The friction between these factors challenges my way of being. When things feel natural and the doing is easy, the being comes automatically and without question. But when the energetic tides recede, and the doing slows, it is the being that begs garners my attention as I simultaneously hold the notion of do.more.now alongside the awareness that today is different, today it isn't flowing.
The messiness of this experience shifts my focus and raises different questions. The don't hide notion reverberates in a different key. The notion arrives: today striving for doing is a place to hide from being. Raising the question: which is more important to me?
Such a simple and sometimes muddy question to answer. At my core, it is the being, and my own experience that trumps the doing. Doing is-- at its best--a way to the means of being. Yet it is so easy to get carried away, doing for its own sake.
We don't refer to ourselves as human doings, we are human beings. My experience of being is vast and immense. My experience of doing is smaller and more focused. When I become overly focused on doing, my sense of being becomes myopic as my experience narrows.
Trickling in with the persistence of water is the outside world. The notion that to be successful, we must focus on the 7 key X to achieve Y, that we must focus on the doing. And that as a coach, as someone whose goal is to lift others up, there is a distinct pressure to be up there, to have it all figured out, but that is not a complete view of my experience. As a coach, I endeavor to help people align with their own reality, but false notions about who a coach is and what a coach looks like, when unnoticed or unchecked, corrupt my motives, moving me to try to do something so that I might feel or be differently about myself and my present situation. The catch being that in doing so, I'm missing the chance in that moment to accept and align with my own reality.
So where does all this esoteric introspection get me? It brings the realization that the quest for doing, if left unchecked, will--when the weight of being feels heaviest--become another thing to beat myself up with and a distraction from being. It brings me to acceptance of life's ebbs and flows and a relief from always trying to change how things are.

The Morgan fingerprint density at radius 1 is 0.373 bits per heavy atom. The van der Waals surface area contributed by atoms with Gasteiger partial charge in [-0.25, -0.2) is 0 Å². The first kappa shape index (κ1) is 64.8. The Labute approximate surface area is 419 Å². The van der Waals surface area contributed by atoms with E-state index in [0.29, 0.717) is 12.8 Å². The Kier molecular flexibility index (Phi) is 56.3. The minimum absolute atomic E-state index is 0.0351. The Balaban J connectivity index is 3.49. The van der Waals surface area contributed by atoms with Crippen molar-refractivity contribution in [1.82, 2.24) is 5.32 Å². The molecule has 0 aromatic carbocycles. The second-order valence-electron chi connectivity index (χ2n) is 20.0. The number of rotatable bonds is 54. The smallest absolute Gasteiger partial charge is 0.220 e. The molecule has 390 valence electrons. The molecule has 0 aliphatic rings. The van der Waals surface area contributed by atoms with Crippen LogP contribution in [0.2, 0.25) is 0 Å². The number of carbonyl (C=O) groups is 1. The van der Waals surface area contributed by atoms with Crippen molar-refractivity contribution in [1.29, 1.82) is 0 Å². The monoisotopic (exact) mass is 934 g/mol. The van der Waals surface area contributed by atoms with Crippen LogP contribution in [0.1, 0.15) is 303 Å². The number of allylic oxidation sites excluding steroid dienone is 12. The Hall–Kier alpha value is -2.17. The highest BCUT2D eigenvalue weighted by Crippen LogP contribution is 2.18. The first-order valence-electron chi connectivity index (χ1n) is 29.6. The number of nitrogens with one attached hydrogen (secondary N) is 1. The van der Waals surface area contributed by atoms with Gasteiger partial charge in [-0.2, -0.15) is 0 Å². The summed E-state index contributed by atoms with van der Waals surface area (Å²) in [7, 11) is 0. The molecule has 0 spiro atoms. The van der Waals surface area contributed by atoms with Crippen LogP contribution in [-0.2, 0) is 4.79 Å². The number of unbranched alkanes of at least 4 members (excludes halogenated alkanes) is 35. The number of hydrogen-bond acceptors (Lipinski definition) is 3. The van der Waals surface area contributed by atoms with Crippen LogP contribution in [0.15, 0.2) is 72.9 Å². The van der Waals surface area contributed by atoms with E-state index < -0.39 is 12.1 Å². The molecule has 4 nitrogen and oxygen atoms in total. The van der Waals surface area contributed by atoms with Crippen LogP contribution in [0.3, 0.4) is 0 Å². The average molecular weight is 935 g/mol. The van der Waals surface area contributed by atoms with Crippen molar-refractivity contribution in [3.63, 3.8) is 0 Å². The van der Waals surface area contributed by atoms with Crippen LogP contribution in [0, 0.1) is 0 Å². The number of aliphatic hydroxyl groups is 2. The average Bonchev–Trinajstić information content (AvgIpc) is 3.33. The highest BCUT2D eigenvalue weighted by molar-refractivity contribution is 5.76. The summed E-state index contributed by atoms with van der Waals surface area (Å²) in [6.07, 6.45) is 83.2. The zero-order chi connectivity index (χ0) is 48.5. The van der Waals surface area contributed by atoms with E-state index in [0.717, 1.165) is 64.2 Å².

This is full value living: The totality of the human experience; The immensity of being. This is what I came for: the immensity, the vastness of experience, Not just the 'good days,' type-1 fun, sunshine and full stoke.
These dips in energy and mood are the weather systems of my own personal eco-system, and by finding acceptance, the heaviness naturally, without striving without doing, begins to lift, my energy and mood rising a bit with it as well.
The key to getting smarter is not what you think
Modern neuroscience suggests that less than 5% of the information we process takes place north our jaw line. Think about that for a second. What does that mean for the other 95% of the information we take in and process? It is what is referred to as Embodied Cognition: cognitive processes occurring in the body.
What does this mean for our view and understanding of intelligence and thinking? It means we have a lot to learn, and that learning might not quite be what you think. In Pocket Guide to Interpersonal Neurobiology (a great book, but you’ll need a big pocket), Dr Daniel Siegel defines mind as “an embodied and relational process that regulates the flow of energy and information.” According to the most cutting edge science, our mind is not just the thinking in our head, but also includes all the information we take in and process via all our senses and experiences as we move thru and interact with the world including others around us. Our body is constantly taking in and processing information via felt sensations thru our nervous system which is dispersed throughout our body. Our entire body is a bio-chemical-electrical network sending information back and forth from the brain that lives in our skull to the rest of our bodies, and the rest of our mind.
So why do we think that all our thinking and knowing takes place in the head? Oversimplification and old, outdated, incomplete science. What science is now telling us is that the overwhelming majority of information (over 95% of data) that we receive is processed in our bodies. Unfortunately, as a culture, we’ve largely stopped paying attention to what that data and our associated experiences are telling us.
The good news